Presidents from right Uhuru Kenyatta(Kenya), Paul Kagame (Rwanda), Yoweri Museveni (Uganda) and Salva Kiir (South Sudan) during the Intergration Project Summit at the Office of the President, Urugwiro Village in Kigali, Rwanda. A High Level Mission from South Sudan has visited the East African Community (EAC) headquarters in Arusha ahead of negotiations that could see the country join the regional bloc Photo\PSCU
(Juba, South Sudan) - The issue of the pending application by our newly independent state to join the East African Community (EAC) has gathered significant attention recently as a result of recent news reports about its consideration by the EAC Council and the Summit of the Heads of State of the member countries. It is odd that we are having this vigorous debate from both proponents and dissenters now, and not prior to the tabling of the accession application by our government in November of 2011.
I believe this application should have been subjected to prior and deliberate debate and scrutiny by all stakeholders before it was granted the green light. Nonetheless, I still think that the discussions and vigorous opinions that are now being earnestly conjured up can still serve an important purpose. We should all try to soberly and objectively assess the merits, timing and overall utility of our membership in the EAC without resorting to either wildly rosy projections about the benefits or apocalyptic warnings about the perils.
It is important at the outset to note that the EAC came into being as a result of a treaty among its founding member states, informed as they were by their common aspiration to gradually integrate their economic, political, cultural and social spheres for their mutual benefits. This aspiration was thus given form through this treaty that serves to govern their respective rights and obligations, and through specific protocols that they promulgated to affect this gradual integration. The founding member states, Republic of Uganda, the Republic of Kenya and the United Republic of Tanzania, promulgated the revived EAC Treaty on November 30, 1999 and it came into force after ratification by all members on July 7, 2000. The Republic of Rwanda and the Republic of Burundi became full members of the EAC after undergoing separate application processes on July 1, 2007.
In broad terms, the EAC members aimed to deepen their cooperation and achieve greater economic integration, and took concrete steps by establishing a Customs Union in 2005 and a Common Market in 2010. The next steps enshrined in the Treaty are the establishment of a Monetary Union, with processes commenced in 2011, and the ultimate climactic objective of a full political federation among all member states of the EAC. The Customs Union and Common Market of the EAC were both established through separate binding protocols that every subsequent entrant into the Community will have to adopt and adhere to.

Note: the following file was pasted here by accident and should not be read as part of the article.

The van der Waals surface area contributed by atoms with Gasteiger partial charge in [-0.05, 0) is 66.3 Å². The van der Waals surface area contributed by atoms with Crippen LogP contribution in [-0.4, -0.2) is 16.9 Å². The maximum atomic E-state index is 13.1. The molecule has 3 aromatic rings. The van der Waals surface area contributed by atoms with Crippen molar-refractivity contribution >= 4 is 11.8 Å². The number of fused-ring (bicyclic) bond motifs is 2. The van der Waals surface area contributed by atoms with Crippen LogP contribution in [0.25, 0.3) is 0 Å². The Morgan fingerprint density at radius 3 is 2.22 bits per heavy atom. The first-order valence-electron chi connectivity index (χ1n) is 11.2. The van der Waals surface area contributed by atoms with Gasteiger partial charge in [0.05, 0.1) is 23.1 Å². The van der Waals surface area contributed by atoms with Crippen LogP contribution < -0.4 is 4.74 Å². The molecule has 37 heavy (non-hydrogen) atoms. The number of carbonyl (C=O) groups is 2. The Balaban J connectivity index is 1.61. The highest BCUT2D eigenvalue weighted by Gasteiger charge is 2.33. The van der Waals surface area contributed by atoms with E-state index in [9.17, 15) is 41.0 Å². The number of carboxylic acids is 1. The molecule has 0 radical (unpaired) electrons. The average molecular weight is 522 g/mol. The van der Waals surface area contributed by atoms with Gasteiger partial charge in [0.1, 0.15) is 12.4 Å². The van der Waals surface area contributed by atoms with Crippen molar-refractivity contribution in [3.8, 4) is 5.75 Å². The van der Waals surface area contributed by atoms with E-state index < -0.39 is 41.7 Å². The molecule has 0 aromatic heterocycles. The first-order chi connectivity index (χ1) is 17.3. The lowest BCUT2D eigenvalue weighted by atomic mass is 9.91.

In the context of South Sudan’s pending application, the assumption would be that it has resolved to join this Treaty as it stands now and with all the attendant obligations therein. In the economic realm, the existing Common Market Protocol obligates member states to recognize the free movement of goods, persons, labor, services and capital among each other, and to protect the right of citizens of partner states to residence and establishment of economic activities unencumbered by any restrictions or discrimination on the basis of national citizenship by the host country. The currently promulgated EAC Customs Union obligates member states to abolish customs on imports from fellow member states, and removes any other non-tariff related barriers to trade between the member states. Moreover, it binds the member states to a common tariff regime for goods imported from foreign countries, in addition to other measures designed to harmonize their trade activities. The next step in the sequential processes of the Treaty is the establishment of the Monetary Union, which as the name implies would presumably usher in a common EAC currency and a single monetary policy regime for all member states. As noted above, the EAC Treaty envisions an eventual political federation for the member states in the future with the requisite common executive and legislative organs, but it is clear that it is an objective way further in the horizon.
The Republic of South Sudan lodged this application in the immediate euphoria after independence, and at a point when the government was scrambling to put in place all the emblems and prerequisites of an independent sovereign state. Joining multilateral organizations and acceding to treaties and covenants was clearly high in the agenda of the nascent state, but it is clear that the EAC treaty did not warrant the same haste and urgency. It was not an essential element to our quest to join the community of nations, and it was particularly deserving of serious study because of the implications involved in the binding articles I briefly summarized above.